Baltimore Riots: Security Beefed Up After Looting, Fires Engulf City

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A police car and van burned on the streets of Baltimore

BALTIMORE (CNN)– Charred cars and buildings. Hospitalized police officers. Looted and damaged businesses. No school, because it might not be safe for children to go outside.

That was the stark reality Tuesday after a night of riots, fires and heartbreak in Baltimore, parts of which looked more like a war zone than a place where people live, work and play.

“Too many people have spent generations building up this city for it to be destroyed by thugs who — in a very senseless way — are trying to tear down what so many have fought for,” Mayor Stephanie Rawlings-Blake said.

At least 15 officers were wounded in the unrest, six of them seriously, the city’s police commissioner said. Getting them healthier is the first goal. Another is making sure that they’re not joined in local hospitals by others — be they more law enforcement officers or civilians — in further unrest.

The tumult follows a spate of protests across the country over the deaths of black men following encounters with police: Michael Brown in Ferguson, Missouri; Eric Garner in New York; and Walter Scott in North Charleston, South Carolina. Underlying all this unrest is what Baltimore City Council Member Brandon Scott called “a long, long, longstanding issue with young African-Americans” in cities around the country.

“We’re talking about years and decades of mistrust, of misfortune, of despair that it’s just coming out in anger,” Scott told CNN. “No, it is not right for them to burn down their own city. But that is what’s coming out of these young people.”

‘They dishonored Freddie’s legacy’

In Baltimore, it’s supposed to be about Freddie Gray. He died on April 19, one week after being led into a Baltimore police vehicle.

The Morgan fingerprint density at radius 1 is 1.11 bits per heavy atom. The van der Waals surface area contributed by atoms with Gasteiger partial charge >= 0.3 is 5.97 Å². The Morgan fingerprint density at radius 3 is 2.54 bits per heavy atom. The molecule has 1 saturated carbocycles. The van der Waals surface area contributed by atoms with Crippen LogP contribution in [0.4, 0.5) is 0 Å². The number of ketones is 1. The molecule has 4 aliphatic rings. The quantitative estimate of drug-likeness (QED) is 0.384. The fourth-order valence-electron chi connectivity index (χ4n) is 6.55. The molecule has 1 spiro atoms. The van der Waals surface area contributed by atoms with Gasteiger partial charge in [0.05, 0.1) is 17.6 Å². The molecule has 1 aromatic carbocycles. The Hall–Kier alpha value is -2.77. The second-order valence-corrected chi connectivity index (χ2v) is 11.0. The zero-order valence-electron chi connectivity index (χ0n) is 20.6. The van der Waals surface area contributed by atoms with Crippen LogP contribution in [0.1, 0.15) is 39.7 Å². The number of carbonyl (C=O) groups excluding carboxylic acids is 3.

His family wants justice, hoping that multiple investigations shed light on why and how he died. They want police to be transparent and be held accountable.

What they don’t want, though, is violence — certainly nothing along the lines of what happened Monday. Gray’s mother, Gloria Darden, had pleaded, “I want y’all to get justice for my son, but don’t do it like this here.”

A lawyer for Gray’s family, Mary Koch, called what Baltimore woke up to Tuesday a distraction from the family’s goals of getting justice for Gray and preventing more people — including other African-Americans — from experiencing their grief.

“The one thing they wanted was some peace and some calm on the day that he was actually buried, and (they) asked the community to do that,” Koch told CNN. “And the community didn’t honor their wishes. And, in that way, they dishonored Freddie’s legacy.”

Riots started with ‘purge’ rumors

In some ways, Baltimore has been simmering since Gray died from a spinal cord injury that he suffered while in police custody. Protesters hit the streets for days, asking questions like how did Gray suffer his fatal injuries, why did it take authorities so long to get him medical help and why was he arrested in the first place.

Firm answers are still slow to come on all those fronts, though some may emerge with the anticipated Friday release of a police investigation.

Still, while there were demonstrations and arrests, what unfolded Monday was very different.

It started with rumors of a “purge” after school Monday starting in Baltimore’s Mondawmin Mall. The rumors echoed a film about a dystopian society in which, for one day each year, all laws are suspended for one 24-hour period.

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